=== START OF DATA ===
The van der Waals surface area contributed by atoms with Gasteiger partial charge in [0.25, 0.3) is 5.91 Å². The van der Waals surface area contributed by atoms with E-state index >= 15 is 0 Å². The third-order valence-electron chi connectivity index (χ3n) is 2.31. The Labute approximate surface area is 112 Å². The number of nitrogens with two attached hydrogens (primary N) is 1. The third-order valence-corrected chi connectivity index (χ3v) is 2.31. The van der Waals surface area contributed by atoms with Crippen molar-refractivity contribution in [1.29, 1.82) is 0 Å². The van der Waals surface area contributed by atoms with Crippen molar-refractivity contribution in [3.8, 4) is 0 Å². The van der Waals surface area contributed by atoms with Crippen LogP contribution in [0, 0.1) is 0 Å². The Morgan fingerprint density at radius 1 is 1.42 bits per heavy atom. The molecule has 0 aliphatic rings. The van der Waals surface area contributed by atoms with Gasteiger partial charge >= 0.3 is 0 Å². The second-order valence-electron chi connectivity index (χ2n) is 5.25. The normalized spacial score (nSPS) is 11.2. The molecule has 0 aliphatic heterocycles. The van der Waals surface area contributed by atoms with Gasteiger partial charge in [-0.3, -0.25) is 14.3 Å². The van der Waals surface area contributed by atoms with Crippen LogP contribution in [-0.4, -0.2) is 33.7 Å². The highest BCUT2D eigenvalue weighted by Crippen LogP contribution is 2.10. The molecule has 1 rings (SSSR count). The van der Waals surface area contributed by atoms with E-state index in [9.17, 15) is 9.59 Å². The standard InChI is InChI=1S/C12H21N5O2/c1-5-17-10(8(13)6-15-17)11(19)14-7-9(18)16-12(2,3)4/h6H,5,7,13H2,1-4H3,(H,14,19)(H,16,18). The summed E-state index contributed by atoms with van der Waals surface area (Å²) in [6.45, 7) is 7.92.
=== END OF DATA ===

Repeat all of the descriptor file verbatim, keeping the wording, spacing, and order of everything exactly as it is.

The van der Waals surface area contributed by atoms with Gasteiger partial charge in [0.25, 0.3) is 5.91 Å². The van der Waals surface area contributed by atoms with E-state index >= 15 is 0 Å². The third-order valence-electron chi connectivity index (χ3n) is 2.31. The Labute approximate surface area is 112 Å². The number of nitrogens with two attached hydrogens (primary N) is 1. The third-order valence-corrected chi connectivity index (χ3v) is 2.31. The van der Waals surface area contributed by atoms with Crippen molar-refractivity contribution in [1.29, 1.82) is 0 Å². The van der Waals surface area contributed by atoms with Crippen molar-refractivity contribution in [3.8, 4) is 0 Å². The van der Waals surface area contributed by atoms with Crippen LogP contribution in [0, 0.1) is 0 Å². The Morgan fingerprint density at radius 1 is 1.42 bits per heavy atom. The molecule has 0 aliphatic rings. The van der Waals surface area contributed by atoms with Gasteiger partial charge >= 0.3 is 0 Å². The second-order valence-electron chi connectivity index (χ2n) is 5.25. The normalized spacial score (nSPS) is 11.2. The molecule has 0 aliphatic heterocycles. The van der Waals surface area contributed by atoms with Gasteiger partial charge in [-0.3, -0.25) is 14.3 Å². The van der Waals surface area contributed by atoms with Crippen LogP contribution in [-0.4, -0.2) is 33.7 Å². The highest BCUT2D eigenvalue weighted by Crippen LogP contribution is 2.10. The molecule has 1 rings (SSSR count). The van der Waals surface area contributed by atoms with E-state index in [9.17, 15) is 9.59 Å². The standard InChI is InChI=1S/C12H21N5O2/c1-5-17-10(8(13)6-15-17)11(19)14-7-9(18)16-12(2,3)4/h6H,5,7,13H2,1-4H3,(H,14,19)(H,16,18). The summed E-state index contributed by atoms with van der Waals surface area (Å²) in [6.45, 7) is 7.92.